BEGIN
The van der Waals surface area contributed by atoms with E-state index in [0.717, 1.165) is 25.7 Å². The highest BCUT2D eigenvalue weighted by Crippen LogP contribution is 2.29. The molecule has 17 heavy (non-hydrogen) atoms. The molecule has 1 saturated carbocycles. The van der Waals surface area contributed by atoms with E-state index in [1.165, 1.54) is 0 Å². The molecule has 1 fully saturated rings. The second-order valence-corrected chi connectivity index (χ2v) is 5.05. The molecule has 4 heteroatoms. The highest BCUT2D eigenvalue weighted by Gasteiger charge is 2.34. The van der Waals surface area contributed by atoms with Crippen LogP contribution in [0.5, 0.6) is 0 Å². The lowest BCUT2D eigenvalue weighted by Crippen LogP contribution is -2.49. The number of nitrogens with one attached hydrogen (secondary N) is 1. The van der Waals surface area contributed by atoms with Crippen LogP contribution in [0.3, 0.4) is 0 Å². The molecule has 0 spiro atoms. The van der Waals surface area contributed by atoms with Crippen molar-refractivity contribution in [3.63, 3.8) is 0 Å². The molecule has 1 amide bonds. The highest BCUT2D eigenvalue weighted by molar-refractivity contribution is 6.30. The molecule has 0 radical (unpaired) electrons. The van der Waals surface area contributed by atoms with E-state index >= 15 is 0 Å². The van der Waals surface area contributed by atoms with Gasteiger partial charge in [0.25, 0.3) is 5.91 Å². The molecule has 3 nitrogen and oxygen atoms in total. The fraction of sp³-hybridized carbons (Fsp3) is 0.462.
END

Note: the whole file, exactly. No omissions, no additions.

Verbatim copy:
The van der Waals surface area contributed by atoms with E-state index in [0.717, 1.165) is 25.7 Å². The highest BCUT2D eigenvalue weighted by Crippen LogP contribution is 2.29. The molecule has 17 heavy (non-hydrogen) atoms. The molecule has 1 saturated carbocycles. The van der Waals surface area contributed by atoms with E-state index in [1.165, 1.54) is 0 Å². The molecule has 1 fully saturated rings. The second-order valence-corrected chi connectivity index (χ2v) is 5.05. The molecule has 4 heteroatoms. The highest BCUT2D eigenvalue weighted by Gasteiger charge is 2.34. The van der Waals surface area contributed by atoms with Crippen LogP contribution in [0.5, 0.6) is 0 Å². The lowest BCUT2D eigenvalue weighted by Crippen LogP contribution is -2.49. The number of nitrogens with one attached hydrogen (secondary N) is 1. The van der Waals surface area contributed by atoms with Crippen LogP contribution in [0.3, 0.4) is 0 Å². The molecule has 0 spiro atoms. The van der Waals surface area contributed by atoms with Crippen molar-refractivity contribution in [3.63, 3.8) is 0 Å². The molecule has 1 amide bonds. The highest BCUT2D eigenvalue weighted by molar-refractivity contribution is 6.30. The molecule has 0 radical (unpaired) electrons. The van der Waals surface area contributed by atoms with E-state index >= 15 is 0 Å². The van der Waals surface area contributed by atoms with Gasteiger partial charge in [0.25, 0.3) is 5.91 Å². The molecule has 3 nitrogen and oxygen atoms in total. The fraction of sp³-hybridized carbons (Fsp3) is 0.462.